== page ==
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A Voyage Long and Strange: Rediscovering the New World    by Tony Horwitz order for
Voyage Long and Strange
by Tony Horwitz
Order:  USA  Can
Henry Holt, 2008 (2008)
Hardcover, CD

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* * *   Reviewed by Hilary Williamson

After I read - and thoroughly enjoyed - Blue Latitudes, I was anxious for more from Pulitzer Prize-winning journalist Tony Horwitz and he does not disappoint with A Voyage Long and Strange, which explores pre-Mayflower America with a delightful sense of the ironic - and whose title is taken from an account of Columbus' first landing somewhere at the eastern end of the Bahamas.

After reminding us that - despite popular misconception - the Mayflower Pilgrims were by no means the first Europeans to explore North America and that 'By the time the first English settled, other Europeans had already reached half of the forty-eight states that today make up the continental U.S.' and were denied 'the drama of first contact', Horwitz wonders 'What would it be like to explore this New World, not only in books but on the ground?' He proceeds to follow in the footsteps of the first Europeans 'who crossed the ocean blue, long before fourteen hundred and ninety-two.'

He shares his journey with devoted readers in A Voyage Long and Strange, which is divided into three parts: Discovery, Conquest and Settlement. The former begins with Eirik the Red of Greenland, whose son Leif the Lucky discovered Vinland (Newfoundland). There the author follows the Viking Trail to the Norse settlement at L'Anse aux Meadows, and informs us that the first European child born in North America was Snorri, not Virginia Dare! Horwitz considers Vinland's settlers - who left from Norse Greenland's fifteen year old colony - 'on the medieval equivalent of a space walk, tethered to a mother ship already at the furthest reach of European society and knowledge.'

From these intrepid Norse voyagers, we move on to Christopher Columbus who 'sailed off believing that Asia lay about three thousand miles west' and 'changed the world, not because he was right, but because he was so stubbornly wrong.' The subsequent Spanish settlement left the Indies a legacy of brutality and genocide, the latter leading to the shipping of African slaves to the Caribbean to replaces the dwindling Indians. Horwitz also quotes a Spanish ambassador's comment on another consequence of Columbus' 1492 voyage, that 'there are now more Spanish-speaking people in the United States than in Spain'.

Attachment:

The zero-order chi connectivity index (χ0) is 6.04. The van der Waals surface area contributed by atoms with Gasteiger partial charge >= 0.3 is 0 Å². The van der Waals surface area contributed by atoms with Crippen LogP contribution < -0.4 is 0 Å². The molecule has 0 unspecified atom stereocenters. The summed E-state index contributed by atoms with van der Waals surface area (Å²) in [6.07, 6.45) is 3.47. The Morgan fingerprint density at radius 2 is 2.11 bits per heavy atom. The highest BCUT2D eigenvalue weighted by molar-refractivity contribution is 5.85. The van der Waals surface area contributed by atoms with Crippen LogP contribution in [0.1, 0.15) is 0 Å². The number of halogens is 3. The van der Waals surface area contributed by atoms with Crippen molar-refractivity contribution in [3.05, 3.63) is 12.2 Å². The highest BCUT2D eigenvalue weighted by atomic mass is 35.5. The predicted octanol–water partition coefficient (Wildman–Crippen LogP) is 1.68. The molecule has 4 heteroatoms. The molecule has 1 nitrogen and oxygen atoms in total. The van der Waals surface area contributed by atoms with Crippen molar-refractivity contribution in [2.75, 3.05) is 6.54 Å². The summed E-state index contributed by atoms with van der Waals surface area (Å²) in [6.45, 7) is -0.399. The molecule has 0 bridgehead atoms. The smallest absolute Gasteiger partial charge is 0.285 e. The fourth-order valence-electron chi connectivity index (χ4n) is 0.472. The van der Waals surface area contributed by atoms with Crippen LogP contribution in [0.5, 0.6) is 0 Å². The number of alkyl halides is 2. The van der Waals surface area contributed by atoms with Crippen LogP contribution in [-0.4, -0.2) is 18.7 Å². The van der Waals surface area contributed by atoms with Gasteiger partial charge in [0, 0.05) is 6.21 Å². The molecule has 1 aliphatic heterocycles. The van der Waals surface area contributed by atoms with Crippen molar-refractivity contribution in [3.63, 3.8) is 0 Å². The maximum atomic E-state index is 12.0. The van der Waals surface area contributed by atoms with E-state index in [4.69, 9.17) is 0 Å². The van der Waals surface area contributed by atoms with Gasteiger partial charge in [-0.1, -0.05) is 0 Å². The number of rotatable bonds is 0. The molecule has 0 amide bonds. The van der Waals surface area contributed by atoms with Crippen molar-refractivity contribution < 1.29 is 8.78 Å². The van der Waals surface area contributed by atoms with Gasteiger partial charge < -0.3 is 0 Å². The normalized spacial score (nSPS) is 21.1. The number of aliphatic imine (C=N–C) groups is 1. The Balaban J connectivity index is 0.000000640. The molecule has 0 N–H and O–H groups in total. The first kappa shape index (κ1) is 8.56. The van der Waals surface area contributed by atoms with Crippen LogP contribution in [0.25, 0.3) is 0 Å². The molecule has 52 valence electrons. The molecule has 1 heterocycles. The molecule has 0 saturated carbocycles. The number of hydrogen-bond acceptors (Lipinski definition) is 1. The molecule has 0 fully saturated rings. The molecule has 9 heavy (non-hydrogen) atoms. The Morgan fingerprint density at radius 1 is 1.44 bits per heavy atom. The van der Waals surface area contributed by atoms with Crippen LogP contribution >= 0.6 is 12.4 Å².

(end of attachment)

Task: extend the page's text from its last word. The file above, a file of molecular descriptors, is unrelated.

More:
Under Conquest, Horwitz takes us from the Caribbean to Ponce de Léon's incursion into what he called La Florida, where hundreds of Spaniards 'soon followed in his wake, poking at the fringes of the U.S. continent'. He tells us that Cabeza de Vaca's trek 'made Lewis and Clark's expedition, three centuries later, look like a Cub Scout outing by comparison.' This section fascinated me as I'd been made aware of Viking journeys through historical fiction, but had heard nothing before of Spanish incursions in the Southwest by conquistadors like Francisco de Coronado and Hernando de Soto - who devastated the Southeast's city-states, and 'whose mad, failed quest blazed a trail to the new world that America was to become.'

Finally, in Settlement, Horwitz introduces us to French Huguenots who settled peacefully in South Carolina in 1562, only to be slaughtered by the Spanish, whose own beachheads were short-lived. Next we hear of Walter Raleigh's expeditions to Virginia and the abandoned colony of Roanoke, the fate of whose over a hundred settlers - including infant Virginia Dare - is unknown. That story seques into John Smith's well known adventures with Pocahontas in Virginia.

Tony Horwitz ends his own epic journey at Plymouth Rock, which he now sees 'not as the cornerstone of early America, but as its capstone, piled on a cairn erected by all those who came before.' I highly recommend A Voyage Long and Strange to you as a compelling read that will have you turning pages with the same fascination you bring to a gripping thriller - definitely not to be missed!

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